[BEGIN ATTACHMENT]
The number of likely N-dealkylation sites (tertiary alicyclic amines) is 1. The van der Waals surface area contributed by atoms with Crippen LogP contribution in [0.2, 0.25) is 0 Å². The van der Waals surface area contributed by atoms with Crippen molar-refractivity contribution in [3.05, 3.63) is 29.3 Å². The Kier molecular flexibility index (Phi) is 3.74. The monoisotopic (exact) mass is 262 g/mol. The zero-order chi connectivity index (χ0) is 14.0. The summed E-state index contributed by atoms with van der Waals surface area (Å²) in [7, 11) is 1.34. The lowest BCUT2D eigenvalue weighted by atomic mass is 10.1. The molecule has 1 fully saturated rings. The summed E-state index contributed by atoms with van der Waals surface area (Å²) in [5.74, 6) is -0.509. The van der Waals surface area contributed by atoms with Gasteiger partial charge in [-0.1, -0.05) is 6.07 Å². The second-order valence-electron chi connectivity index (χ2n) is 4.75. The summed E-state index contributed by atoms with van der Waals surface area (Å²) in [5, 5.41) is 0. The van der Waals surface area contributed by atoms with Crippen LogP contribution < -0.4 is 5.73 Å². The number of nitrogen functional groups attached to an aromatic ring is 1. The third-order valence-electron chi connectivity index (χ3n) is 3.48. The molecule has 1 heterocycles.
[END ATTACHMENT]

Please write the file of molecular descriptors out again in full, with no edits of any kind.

The number of likely N-dealkylation sites (tertiary alicyclic amines) is 1. The van der Waals surface area contributed by atoms with Crippen LogP contribution in [0.2, 0.25) is 0 Å². The van der Waals surface area contributed by atoms with Crippen molar-refractivity contribution in [3.05, 3.63) is 29.3 Å². The Kier molecular flexibility index (Phi) is 3.74. The monoisotopic (exact) mass is 262 g/mol. The zero-order chi connectivity index (χ0) is 14.0. The summed E-state index contributed by atoms with van der Waals surface area (Å²) in [7, 11) is 1.34. The lowest BCUT2D eigenvalue weighted by atomic mass is 10.1. The molecule has 1 fully saturated rings. The summed E-state index contributed by atoms with van der Waals surface area (Å²) in [5.74, 6) is -0.509. The van der Waals surface area contributed by atoms with Gasteiger partial charge in [-0.1, -0.05) is 6.07 Å². The second-order valence-electron chi connectivity index (χ2n) is 4.75. The summed E-state index contributed by atoms with van der Waals surface area (Å²) in [5, 5.41) is 0. The van der Waals surface area contributed by atoms with Crippen LogP contribution < -0.4 is 5.73 Å². The number of nitrogen functional groups attached to an aromatic ring is 1. The third-order valence-electron chi connectivity index (χ3n) is 3.48. The molecule has 1 heterocycles.